The second lap was similar to the first only it was now dark and raining. The spectators were in full party mode. In addition to water, Gatorade and Pepsi, we had the option of beer and tequila. Oh how I was tempted, but my resolve held firm. I finished one of my gel flasks and pitched it without hesitation rather than carry it one more step. One more flask to go and I could be free. I finally hit the 18 mile marker at the 18 mile mark and I spied the holy grail of aid at the aid station. It wasn’t water or anything else nutritional related, but a lone jar with the words, Vasolina written on the side. I think I heard the angels sing. All this wetness was causing some serious chaffing in the nether regions, I mean serious. I took a large handful and like a magician says, “Now you see it now you don’t”, I made it disappear into my shorts. Ahhh, now we are talking. 2 laps down, 1 to go. After declaring uno mas, I made my way to the left for the final time. I used my last gel flask (ditching it like I did that flu salesman) and was finally able to run hands free.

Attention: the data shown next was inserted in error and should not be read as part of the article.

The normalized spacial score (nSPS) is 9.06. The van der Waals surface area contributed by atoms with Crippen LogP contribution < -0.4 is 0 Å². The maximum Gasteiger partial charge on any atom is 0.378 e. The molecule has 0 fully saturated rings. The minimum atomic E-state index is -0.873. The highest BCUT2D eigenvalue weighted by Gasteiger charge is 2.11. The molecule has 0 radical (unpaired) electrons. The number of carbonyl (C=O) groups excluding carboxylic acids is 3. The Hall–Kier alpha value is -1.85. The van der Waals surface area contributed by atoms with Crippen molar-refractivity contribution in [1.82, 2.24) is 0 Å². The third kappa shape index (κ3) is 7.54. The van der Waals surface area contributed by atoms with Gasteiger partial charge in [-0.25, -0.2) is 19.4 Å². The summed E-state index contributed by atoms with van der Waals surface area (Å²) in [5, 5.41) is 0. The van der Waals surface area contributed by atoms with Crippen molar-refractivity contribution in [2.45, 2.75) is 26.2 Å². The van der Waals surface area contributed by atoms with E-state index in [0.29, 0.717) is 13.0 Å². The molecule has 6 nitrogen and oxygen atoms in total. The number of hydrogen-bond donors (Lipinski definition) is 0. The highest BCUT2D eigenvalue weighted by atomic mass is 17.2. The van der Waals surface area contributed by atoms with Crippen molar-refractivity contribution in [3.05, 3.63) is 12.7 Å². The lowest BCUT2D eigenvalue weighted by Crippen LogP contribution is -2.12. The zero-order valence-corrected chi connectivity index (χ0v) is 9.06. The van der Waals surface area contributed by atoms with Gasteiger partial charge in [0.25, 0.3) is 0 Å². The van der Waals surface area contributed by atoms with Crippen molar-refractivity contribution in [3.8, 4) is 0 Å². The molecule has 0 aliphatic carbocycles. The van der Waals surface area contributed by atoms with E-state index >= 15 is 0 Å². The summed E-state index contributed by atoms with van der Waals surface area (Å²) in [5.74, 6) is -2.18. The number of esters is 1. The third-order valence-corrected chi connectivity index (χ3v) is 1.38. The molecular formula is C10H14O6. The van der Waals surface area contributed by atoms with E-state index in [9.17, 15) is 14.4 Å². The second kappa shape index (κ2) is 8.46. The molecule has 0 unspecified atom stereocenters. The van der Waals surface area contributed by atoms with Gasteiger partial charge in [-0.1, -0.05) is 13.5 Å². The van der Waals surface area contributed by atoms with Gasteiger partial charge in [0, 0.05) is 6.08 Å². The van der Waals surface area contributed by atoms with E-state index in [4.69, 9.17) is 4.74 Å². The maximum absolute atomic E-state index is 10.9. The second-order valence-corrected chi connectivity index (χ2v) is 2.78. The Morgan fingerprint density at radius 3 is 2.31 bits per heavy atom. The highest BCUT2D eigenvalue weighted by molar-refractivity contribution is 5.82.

At this point with 6 miles left to go I had reached the hardest (physically) part of my race. I wasn’t bonking, but was tired and cold. My fast walks weren’t so fast and were becoming more frequent. My IT band was annoying me and I was getting hungry. I did a quick calculation and figured I could walk the rest of the way and still make it at a 15m/mile, but every time I walked my eyes got very heavy. I didn’t want to fall asleep and face-plant. Some borrowed advice surface which goes something like, if it hurts when you run and hurts when you walk, just run. It’s going to hurt anyway and you will be done faster. In addition, I know Rachele had been standing out in the same rain I was running through and I didn’t want to make her wait any longer than necessary. I decided to keep running. It was time for my last gel pack. I just couldn’t stomach it anymore, so I tossed it and went to bananas and Gatorade. I was still taking my Endurolytes but with 3 miles left I could feel a cramp in my hamstring forming. Not wanting to gimp it across the finish line or even worse falling over and out, I grabbed my salted almonds out of my pocket, threw them in my mouth and sucked the salt off spitting the nut out. I am not sure why I didn’t eat them but I knew I need that salt with a quickness. It’s amazing how in tune with your body you become during training. It spoke and I listened. Todd O’Neal had mentioned that flat Pepsi was like rocket fuel so use it sparingly. Now seemed like a good time to me. I used it and holy crap he was right! Coming down the final stretch, I passed the 26 mile marker and proceeded to the right of the cones. I squared my race kit away not wanting to look like complete train wreck for my finishing photo as well as reminding myself to hold my hands above my head in triumph. The announcers’ voice that was only a dream 2 laps ago was becoming a reality. The chute was lined with spectators cheering me on. I remember high-fiving everyone and making that final left turn into the grand stand. Some 100 meters up ahead I saw the huge arch with the big screen, the race clock, camera flashes and bright lights. I saw what I had sought after for so long now; the finish line of an incredible journey of self-discovery. The journey was long and definitely not straight. It was curved with rich detail of many experiences and friendships that will be forever remembered through frequent recollection and spun yarns.